Craig Pikaard earned a B.S. degree from Penn State, a PhD from Purdue, and conducted postdoctoral research at the Fred Hutchinson Cancer Center in Seattle. Craig joined the faculty of Washington University in St. Louis in 1990 and in 2009 moved to Indiana University, with appointments in the Department of Biology and the Department of Molecular and Cellular Biochemistry. At IU, Craig holds the rank of Distinguished Professor and Carlos O. Miller Professor of Plant Growth and Development. Craig is a member of the National Academy of Sciences, a Fellow of the American Association for the Advancement of Science and an Investigator of the Howard Hughes Medical Institute. He was awarded the Martin Gibbs Medal awarded by the American Society of Plant Biologists in 2015 for pioneering work revealing genetic and biochemical mechanisms involved in selective gene silencing and epigenetic regulation.

Research Interests

The Pikaard laboratory studies ribosomal RNA gene organization and expression, RNA polymerase I transcription, and RNA-mediated gene silencing. One focus of the laboratory is the epigenetic phenomenon known as nucleolar dominance, a phenomenon in which subsets of nearly identical ribosomal RNA genes are selectively silenced. A second focus concerns the DNA-dependent RNA Polymerases IV and V, which are plant-specific enzymes involved in small RNA-mediated DNA methylation and gene silencing. The Pikaard lab has played a leading role in the discovery and functional characterization of Polymerases IV and Pol V and the pathway in which they function, using a combination of genetics, genomics, molecular biology, cell biology and biochemistry.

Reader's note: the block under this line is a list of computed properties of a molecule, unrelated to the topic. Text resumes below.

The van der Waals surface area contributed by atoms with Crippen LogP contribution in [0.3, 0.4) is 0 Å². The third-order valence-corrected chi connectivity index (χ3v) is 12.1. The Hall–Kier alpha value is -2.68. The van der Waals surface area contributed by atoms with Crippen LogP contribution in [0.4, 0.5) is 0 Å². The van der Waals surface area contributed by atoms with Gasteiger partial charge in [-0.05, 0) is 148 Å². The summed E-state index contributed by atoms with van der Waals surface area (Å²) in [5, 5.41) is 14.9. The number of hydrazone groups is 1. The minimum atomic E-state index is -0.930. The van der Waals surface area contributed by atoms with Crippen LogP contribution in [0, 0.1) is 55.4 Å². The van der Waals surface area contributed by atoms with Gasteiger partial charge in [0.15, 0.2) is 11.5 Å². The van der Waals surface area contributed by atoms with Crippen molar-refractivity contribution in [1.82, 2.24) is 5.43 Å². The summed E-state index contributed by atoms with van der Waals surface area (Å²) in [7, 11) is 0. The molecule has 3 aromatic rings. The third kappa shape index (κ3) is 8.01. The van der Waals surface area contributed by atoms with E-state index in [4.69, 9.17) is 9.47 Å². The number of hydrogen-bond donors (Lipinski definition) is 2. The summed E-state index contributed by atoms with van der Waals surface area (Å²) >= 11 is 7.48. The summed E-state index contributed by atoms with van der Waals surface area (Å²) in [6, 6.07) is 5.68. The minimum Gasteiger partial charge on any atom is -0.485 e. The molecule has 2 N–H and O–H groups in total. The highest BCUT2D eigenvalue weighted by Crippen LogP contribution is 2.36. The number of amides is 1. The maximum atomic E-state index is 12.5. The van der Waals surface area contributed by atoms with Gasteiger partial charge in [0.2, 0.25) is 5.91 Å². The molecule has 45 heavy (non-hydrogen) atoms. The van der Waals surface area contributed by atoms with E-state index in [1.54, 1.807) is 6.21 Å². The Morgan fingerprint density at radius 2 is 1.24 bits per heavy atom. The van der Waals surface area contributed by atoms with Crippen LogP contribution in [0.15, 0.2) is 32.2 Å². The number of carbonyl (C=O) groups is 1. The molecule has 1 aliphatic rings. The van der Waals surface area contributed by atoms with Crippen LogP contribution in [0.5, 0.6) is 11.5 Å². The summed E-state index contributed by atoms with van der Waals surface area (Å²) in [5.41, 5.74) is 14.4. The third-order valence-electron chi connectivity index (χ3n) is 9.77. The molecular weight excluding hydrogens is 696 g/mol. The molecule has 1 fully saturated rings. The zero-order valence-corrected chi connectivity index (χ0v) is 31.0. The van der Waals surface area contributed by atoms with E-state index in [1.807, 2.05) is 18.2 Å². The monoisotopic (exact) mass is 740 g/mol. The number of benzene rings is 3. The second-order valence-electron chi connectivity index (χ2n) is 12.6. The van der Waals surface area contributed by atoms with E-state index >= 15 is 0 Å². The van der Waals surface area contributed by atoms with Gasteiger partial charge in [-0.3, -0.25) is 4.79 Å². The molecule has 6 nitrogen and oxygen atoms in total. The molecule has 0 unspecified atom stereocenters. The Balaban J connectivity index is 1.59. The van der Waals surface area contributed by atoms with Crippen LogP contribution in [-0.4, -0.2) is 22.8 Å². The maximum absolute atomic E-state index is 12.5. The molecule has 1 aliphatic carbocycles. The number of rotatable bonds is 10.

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Primary Section

Section 62: Plant, Soil, and Microbial Sciences

Secondary Section

Section 25: Plant Biology